Back when I started this project I really had to dig for information for this project. Now there are several such lists. SciFi Wikia has a great list, and there are several good infographics with SciFi timelines.
Then, there is the “Ultimate Sci-Fi Timeline.” It may not be the ultimate, but it is still very cool.
Finally, we pause to consider two Sci-Fi authors that made several predictions that did (sort of) come true. In 1964 Isaac Asimov was asked to predict what life would be like in fifty years. Here are a few of his predictions:
- “Gadgetry will continue to relieve mankind of tedious jobs. Kitchen units will be devised that will prepare ‘automeals,’ heating water and converting it to coffee; toasting bread; frying, poaching or scrambling eggs, grilling bacon, and so on. Breakfasts will be ‘ordered’ the night before to be ready by a specified hour the next morning.”
- “Communications will become sight-sound and you will see as well as hear the person you telephone. The screen can be used not only to see the people you call but also for studying documents and photographs and reading passages from books. Synchronous satellites, hovering in space will make it possible for you to direct-dial any spot on earth, including the weather stations in Antarctica.”
- “[M]en will continue to withdraw from nature in order to create an environment that will suit them better. By 2014, electroluminescent panels will be in common use. Ceilings and walls will glow softly, and in a variety of colors that will change at the touch of a push button.”
- “Robots will neither be common nor very good in 2014, but they will be in existence.”
“The appliances of 2014 will have no electric cords, of course, for they will be powered by long- lived batteries running on radioisotopes.”
- “[H]ighways … in the more advanced sections of the world will have passed their peak in 2014; there will be increasing emphasis on transportation that makes the least possible contact with the surface. There will be aircraft, of course, but even ground travel will increasingly take to the air a foot or two off the ground.”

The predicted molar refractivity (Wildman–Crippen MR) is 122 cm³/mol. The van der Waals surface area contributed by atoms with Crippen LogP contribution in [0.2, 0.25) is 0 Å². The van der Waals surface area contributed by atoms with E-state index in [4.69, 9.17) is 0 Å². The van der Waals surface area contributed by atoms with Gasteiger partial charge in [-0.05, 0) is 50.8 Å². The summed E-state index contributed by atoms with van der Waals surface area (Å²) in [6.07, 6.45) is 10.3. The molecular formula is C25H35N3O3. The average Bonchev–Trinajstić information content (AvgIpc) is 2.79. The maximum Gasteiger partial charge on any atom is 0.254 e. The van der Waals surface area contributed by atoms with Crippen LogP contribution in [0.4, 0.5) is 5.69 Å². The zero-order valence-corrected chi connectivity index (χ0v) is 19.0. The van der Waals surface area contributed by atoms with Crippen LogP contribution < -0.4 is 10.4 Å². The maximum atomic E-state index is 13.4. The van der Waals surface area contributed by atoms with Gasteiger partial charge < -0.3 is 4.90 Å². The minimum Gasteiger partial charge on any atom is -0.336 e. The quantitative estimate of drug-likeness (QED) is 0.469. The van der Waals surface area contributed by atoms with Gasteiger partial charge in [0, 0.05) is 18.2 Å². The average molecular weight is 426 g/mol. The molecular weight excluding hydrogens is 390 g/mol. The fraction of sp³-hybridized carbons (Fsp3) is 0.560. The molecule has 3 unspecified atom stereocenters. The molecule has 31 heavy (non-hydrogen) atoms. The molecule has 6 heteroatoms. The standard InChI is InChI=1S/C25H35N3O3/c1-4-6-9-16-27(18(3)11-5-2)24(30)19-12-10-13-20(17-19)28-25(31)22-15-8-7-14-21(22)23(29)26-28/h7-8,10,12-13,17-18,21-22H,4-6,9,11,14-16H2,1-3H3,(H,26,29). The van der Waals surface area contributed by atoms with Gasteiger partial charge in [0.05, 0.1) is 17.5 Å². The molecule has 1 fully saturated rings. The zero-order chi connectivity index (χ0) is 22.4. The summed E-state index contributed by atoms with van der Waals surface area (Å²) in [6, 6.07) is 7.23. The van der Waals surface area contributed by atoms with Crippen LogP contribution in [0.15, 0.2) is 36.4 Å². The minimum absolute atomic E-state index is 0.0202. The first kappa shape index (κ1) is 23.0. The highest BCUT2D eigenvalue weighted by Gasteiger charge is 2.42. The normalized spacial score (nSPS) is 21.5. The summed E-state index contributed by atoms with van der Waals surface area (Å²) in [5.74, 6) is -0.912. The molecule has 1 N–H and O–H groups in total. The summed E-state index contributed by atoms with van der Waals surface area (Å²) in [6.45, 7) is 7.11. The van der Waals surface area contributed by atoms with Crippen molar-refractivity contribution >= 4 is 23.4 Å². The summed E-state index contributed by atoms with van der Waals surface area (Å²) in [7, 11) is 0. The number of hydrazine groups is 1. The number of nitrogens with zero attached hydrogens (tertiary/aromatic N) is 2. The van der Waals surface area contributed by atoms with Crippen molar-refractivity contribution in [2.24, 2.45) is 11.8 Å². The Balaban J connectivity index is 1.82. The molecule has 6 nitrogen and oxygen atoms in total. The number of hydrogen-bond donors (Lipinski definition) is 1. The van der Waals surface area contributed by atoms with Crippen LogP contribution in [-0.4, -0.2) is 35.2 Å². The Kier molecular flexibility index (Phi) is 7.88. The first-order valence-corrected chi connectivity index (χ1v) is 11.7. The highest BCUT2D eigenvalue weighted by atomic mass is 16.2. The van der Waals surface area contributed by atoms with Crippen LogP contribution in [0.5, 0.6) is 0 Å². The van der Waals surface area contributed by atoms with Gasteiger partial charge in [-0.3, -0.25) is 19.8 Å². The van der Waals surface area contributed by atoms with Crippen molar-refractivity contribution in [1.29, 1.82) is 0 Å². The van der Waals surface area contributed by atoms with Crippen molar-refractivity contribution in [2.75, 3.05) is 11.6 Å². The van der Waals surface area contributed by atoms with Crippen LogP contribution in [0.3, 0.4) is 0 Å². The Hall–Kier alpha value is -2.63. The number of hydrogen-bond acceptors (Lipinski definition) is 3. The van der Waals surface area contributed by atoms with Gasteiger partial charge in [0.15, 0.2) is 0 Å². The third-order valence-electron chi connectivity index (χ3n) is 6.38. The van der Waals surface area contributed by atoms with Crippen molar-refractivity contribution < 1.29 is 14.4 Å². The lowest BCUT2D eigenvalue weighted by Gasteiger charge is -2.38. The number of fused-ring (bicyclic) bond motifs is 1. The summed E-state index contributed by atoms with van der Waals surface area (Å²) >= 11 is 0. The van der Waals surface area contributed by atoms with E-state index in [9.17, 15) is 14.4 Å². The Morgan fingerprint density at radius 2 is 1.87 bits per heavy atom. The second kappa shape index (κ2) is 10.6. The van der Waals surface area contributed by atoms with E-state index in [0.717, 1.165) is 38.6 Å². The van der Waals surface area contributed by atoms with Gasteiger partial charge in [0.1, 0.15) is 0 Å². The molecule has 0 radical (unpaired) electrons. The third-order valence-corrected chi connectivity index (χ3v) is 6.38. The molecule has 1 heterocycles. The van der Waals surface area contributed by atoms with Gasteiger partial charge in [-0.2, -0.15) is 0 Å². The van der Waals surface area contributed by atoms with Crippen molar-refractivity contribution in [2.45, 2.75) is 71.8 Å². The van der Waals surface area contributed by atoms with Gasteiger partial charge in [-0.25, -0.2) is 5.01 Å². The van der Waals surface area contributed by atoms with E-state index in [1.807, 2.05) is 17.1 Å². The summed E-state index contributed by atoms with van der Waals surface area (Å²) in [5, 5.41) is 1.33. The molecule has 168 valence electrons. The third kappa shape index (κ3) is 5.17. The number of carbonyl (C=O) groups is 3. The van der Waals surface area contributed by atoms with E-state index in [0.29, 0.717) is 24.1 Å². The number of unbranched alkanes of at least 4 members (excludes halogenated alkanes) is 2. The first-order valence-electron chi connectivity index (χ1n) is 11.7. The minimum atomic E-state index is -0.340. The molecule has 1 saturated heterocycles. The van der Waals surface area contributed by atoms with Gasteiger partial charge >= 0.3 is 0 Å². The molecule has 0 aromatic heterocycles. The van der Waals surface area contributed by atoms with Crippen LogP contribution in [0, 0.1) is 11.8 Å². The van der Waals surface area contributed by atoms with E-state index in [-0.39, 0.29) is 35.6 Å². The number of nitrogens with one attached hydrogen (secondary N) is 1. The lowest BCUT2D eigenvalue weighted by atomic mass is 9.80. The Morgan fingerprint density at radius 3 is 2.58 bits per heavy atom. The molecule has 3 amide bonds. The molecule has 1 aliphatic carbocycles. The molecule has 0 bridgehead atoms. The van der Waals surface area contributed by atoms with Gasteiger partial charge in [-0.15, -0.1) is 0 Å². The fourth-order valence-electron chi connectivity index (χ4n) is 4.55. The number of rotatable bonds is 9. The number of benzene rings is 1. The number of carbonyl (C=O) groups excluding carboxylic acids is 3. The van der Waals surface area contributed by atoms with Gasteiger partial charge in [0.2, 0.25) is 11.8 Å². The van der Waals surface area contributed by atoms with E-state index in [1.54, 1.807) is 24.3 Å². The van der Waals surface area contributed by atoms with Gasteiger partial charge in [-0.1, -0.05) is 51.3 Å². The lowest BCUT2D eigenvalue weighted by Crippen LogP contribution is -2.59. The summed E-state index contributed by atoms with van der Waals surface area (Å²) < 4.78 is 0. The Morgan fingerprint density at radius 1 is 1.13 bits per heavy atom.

- “[V]ehicles with ‘Robot-brains’ … can be set for particular destinations … that will then proceed there without interference by the slow reflexes of a human driver.”
- “[W]all screens will have replaced the ordinary set; but transparent cubes will be making their appearance in which three-dimensional viewing will be possible.”
- “[T]he world population will be 6,500,000,000 and the population of the United States will be 350,000,000.” And later he warns that if the population growth continues unchecked, “All earth will be a single choked Manhattan by A.D. 2450 and society will collapse long before that!” As a result, “There will, therefore, be a worldwide propaganda drive in favor of birth control by rational and humane methods and, by 2014, it will undoubtedly have taken serious effect.”
- “Ordinary agriculture will keep up with great difficulty and there will be ‘farms’ turning to the more efficient micro-organisms. Processed yeast and algae products will be available in a variety of flavors.”
- “The world of A.D. 2014 will have few routine jobs that cannot be done better by some machine than by any human being. Mankind will therefore have become largely a race of machine tenders. Schools will have to be oriented in this direction…. All the high-school students will be taught the fundamentals of computer technology will become proficient in binary arithmetic and will be trained to perfection in the use of the computer languages that will have developed out of those like the contemporary “Fortran.”
- “[M]ankind will suffer badly from the disease of boredom, a disease spreading more widely each year and growing in intensity. This will have serious mental, emotional and sociological consequences, and I dare say that psychiatry will be far and away the most important medical specialty in 2014.”
- ”[T]he most glorious single word in the vocabulary will have become work!” in our ”a society of enforced leisure.”
Then there’s Arthur C. Clarke’s predictions from the same time:
Still, no jetpacks or hoverboards, but it is fun to predict what might be. Assuming this blog is around in another 10 years, I may have to check back to see what has come to past.